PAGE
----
Age-Old Techniques, New-Age Design: The Building Of A Giant Stone Fireplace
It was one of those projects where we all just stood back at the completion of it, and the only word that came to mind was ‘wow’. It’s over 14 feet tall, 12 feet wide, and 4 feet in depth. You begin reminding yourself of all the energy and resources that went into building it. All of the materials, from steel reinforcement to concrete blocks, and both locally quarried as well as imported stone; all of the trades involved, from the Arborist to the Electrician, and the Gas Company; all of the learning curves you encounter and the challenges which present themselves when dealing with 14 tons of stone; and all of the engineering details that come along with it.
The fireplace is estimated to weigh over 14 tons and took nearly 2 months to complete. It is the largest exterior fireplace I have built to date. I’ve built some interior stone fireplaces in the Vancouver area which rival the height of this one, but I’ve never designed and built one that surpassed this width or depth. The fireplace itself is gas burning, and is encased in concrete blocks which were backfilled with concrete prior to being faced with stonework. In order to support the upper weight of the structure above the fireplace, a 1/2” thick steel plate and a 4” thick slab of concrete were put into place. The fireplace features large stone slabs, some of which weigh upwards of 1 ton. The slabs were quarried in Port Renfrew, BC. Due to the lack of accessibility to the building site, custom dollies were built to move the slabs to the backyard. The first of many challenges was determining how we were going to transport these slabs to the site of the fireplace. The lightest slab weighed a hefty 830 pounds, and due to all of the outcrop on the property, utilizing heavy machinery was not an option. So we improvised with custom made dollies. The other challenge was placing the slabs safely and properly, once again, without the use of machinery. It came down to brute strength and the additional support of 4x4’s to prop the stones up.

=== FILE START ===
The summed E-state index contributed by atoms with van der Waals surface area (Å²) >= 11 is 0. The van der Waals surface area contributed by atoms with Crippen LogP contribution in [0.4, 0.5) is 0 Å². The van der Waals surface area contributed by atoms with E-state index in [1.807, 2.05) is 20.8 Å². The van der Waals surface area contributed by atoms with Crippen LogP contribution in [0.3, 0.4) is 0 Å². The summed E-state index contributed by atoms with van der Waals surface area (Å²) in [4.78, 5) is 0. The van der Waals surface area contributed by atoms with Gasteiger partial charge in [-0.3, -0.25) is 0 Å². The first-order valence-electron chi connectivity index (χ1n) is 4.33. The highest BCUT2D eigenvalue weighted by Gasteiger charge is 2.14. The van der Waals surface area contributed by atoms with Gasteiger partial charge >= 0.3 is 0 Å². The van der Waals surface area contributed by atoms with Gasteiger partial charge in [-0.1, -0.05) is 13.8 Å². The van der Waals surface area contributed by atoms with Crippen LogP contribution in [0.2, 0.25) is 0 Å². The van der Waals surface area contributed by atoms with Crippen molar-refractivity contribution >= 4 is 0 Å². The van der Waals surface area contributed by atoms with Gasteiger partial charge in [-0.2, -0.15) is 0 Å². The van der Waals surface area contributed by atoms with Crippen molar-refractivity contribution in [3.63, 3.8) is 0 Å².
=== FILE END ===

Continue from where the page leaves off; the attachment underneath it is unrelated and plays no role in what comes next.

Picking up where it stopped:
The brownstones which border the fireplace were imported from Utah, USA and were shaped and placed to mimic a flame. The stones which were placed in between the brownstones and the stone slabs were also locally quarried in Port Renfrew, BC. It’s quite an honour to practice this craft and to have clients provide me with opportunities to express my creative faculties. I enter into these projects and end them with a deep sense of gratitude. They are truly invigorating experiences, and tend to enrich the lives of those involved in the creation of them.
I could not have seen this design materialize without the helpful aid of Mike Koch from Blue Bear Landscape (now based in Vancouver, BC), and Brandon Gill, who carried out the majority of the labour intensive aspects of the project.
Lennox Masonry is a small residential Masonry Company based in Victoria, BC which specializes in everything from Chimney and Stonewall Repairs to Custom Designing & Building of aesthetic stonework. To contact Sean in regards to your next Masonry Project or to view his Portfolio, visit www.lennoxmasonry.com or www.seanlennoxstone.com.